From the monthly archives: "March 2007"

Long Legged Fly and Flesh Fly
WhatsThatBug, (my apologies if you’ve received this multiple times due to technical difficulties with my computer) I have a few photos to submit for your site, if you find them up-to-par and/or needed. – Photo A: I noticed that you have a few long-legged fly photos, but they are from “artistic” angles. Great photos! But I thought you’d also like this straight on shot, for easy identification. Photo B: A cane fly, of course, affectionately called a “mosquito hawk” here. These guys swarm from March to April (+/-). They’re no problem unless they get into the house where you better catch it quick or risk letting it die a painful death in an incandescent lamp (the upturning bowl kind). The halteres (balancers?) are visible behind the wings. This appears to be a female with egg-swollen abdomen, but I’m no expert. – Photo C: One of the photographs is of a fly I didn’t see on your fly pages – the flesh fly. At least, that is what I gather from the description here: http://ohioline.osu.edu/hyg-fact/2000/2111.html. She (?) amicably posed near my husband’s garden. The fly probably completed much of it’s lifecycle on a dead squirrel my kids found in the yard last week. It was about 1 cm in length. … Thanks for all of your work and helping me differentiate between scary helpful bugs and those I should genuinely avoid. I hate to kill another creature, and it’s worse when I do it out of self-defense (or defense of my kids playing in the backyard) to find that the “wasp” I’ve killed is really a garden/people-friendly bee fly or mydas fly and no real threat. Your work is really appreciated!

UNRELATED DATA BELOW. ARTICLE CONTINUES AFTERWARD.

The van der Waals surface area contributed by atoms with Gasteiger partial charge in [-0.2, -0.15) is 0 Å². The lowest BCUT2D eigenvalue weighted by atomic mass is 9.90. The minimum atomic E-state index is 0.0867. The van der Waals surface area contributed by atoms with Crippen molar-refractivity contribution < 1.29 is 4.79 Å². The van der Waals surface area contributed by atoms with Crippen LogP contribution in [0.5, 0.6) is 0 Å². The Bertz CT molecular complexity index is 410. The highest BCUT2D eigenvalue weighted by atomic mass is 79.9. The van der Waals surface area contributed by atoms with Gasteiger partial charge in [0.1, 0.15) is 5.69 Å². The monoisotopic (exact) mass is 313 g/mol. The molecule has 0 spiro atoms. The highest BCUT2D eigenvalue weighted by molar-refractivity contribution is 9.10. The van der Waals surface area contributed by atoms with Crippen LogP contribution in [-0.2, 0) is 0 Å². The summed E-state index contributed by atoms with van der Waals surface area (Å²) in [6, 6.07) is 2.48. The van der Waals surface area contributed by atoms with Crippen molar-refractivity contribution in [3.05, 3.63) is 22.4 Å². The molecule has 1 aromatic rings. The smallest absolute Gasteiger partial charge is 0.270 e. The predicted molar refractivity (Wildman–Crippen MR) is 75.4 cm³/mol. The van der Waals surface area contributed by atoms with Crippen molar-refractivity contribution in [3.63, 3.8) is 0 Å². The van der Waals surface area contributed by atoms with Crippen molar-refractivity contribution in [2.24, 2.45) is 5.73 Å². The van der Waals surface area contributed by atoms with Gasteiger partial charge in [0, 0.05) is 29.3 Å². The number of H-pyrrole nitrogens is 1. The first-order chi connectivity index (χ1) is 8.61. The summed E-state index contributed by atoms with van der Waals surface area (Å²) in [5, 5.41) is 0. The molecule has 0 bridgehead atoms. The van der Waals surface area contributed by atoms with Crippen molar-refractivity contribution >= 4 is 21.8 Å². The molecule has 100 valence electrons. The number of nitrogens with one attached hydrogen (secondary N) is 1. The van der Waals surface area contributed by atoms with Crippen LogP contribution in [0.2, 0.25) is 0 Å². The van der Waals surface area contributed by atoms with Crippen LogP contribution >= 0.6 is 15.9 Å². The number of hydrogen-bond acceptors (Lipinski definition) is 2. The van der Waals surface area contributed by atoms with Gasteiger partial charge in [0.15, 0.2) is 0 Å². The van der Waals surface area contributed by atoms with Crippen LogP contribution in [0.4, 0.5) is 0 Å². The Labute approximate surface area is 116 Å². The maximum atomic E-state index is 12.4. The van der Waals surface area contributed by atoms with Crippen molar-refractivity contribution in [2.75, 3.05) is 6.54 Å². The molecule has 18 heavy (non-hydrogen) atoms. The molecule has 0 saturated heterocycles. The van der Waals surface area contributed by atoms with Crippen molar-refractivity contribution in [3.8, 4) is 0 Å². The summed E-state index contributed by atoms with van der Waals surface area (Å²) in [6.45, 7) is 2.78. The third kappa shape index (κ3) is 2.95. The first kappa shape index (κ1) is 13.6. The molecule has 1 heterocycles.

Kaylene
Bossier City, (Northern) Louisiana

Long Legged Fly Flesh Fly

Hi Kaylene,
We will be posting your Long Legged Fly and Flesh FLy photos. Thanks so much for filling the Flesh Fly void on our site.

a giant orange weevil?
Hi folks! I really like the website. Bugs are neat creatures. I don’t know if you’ll be able to help me out with this one, but it’s worth a shot. My friend and I found this bug in the forest of northern Thailand. It had pretty sharp little toes and looks like a giant weevil. I can’t figure anything else out, though. I looked at the Thai bugs website and it wasn’t there as far as I saw. Help! Thanks,
Bonnie

Hi Bonnie,
This is a Weevil, but we don’t know the species. Once we catch up on unanswered mail, we will try to identify the species.

Meet the moth
Hi, I bumped into your site and suddenly remembered this picture that I took in Sweden last summer. I’ve never seen anything like this one and although I’m not very religious – with some magnification and my vivid imagination it does look like a crucified person on the back of it there… A christ-moth maybe? 🙂 All the best,
Erik Hagström
Copenhagen, Denmark

Hi Erik,
This is some species of Plume Moth. Our readers often refer to them as T Bugs. Others of our readers might want to call for a miracle analysis.

Photos you might like to use
Dear Bugman,
I will join the onslaught of letters and photos. I looked at your Papilio collection and noticed no tiger swallowtail with this white background. You have plenty so you may not want this one. Photo taken of tiger swallowtail (Papilio rutulus?) on a thimbleberry leaf (Rubus parviflora) eastside Cascade Mountains, Oregon. Here’s another butterfly (Nymphalis californica I think) on dogbane (Apocynum androsaemifolium) flowers loved by many different insects. Also eastside Cascades Oregon Best regards,
Nan

Hi Nan,
We are very excited to get your photo of what we believe to be a Pale Swallowtail, Papilio eurymedon. It is very similar to the Western Tiger Swallowtail, but paler. Your California Tortoiseshell image is also much appreciated.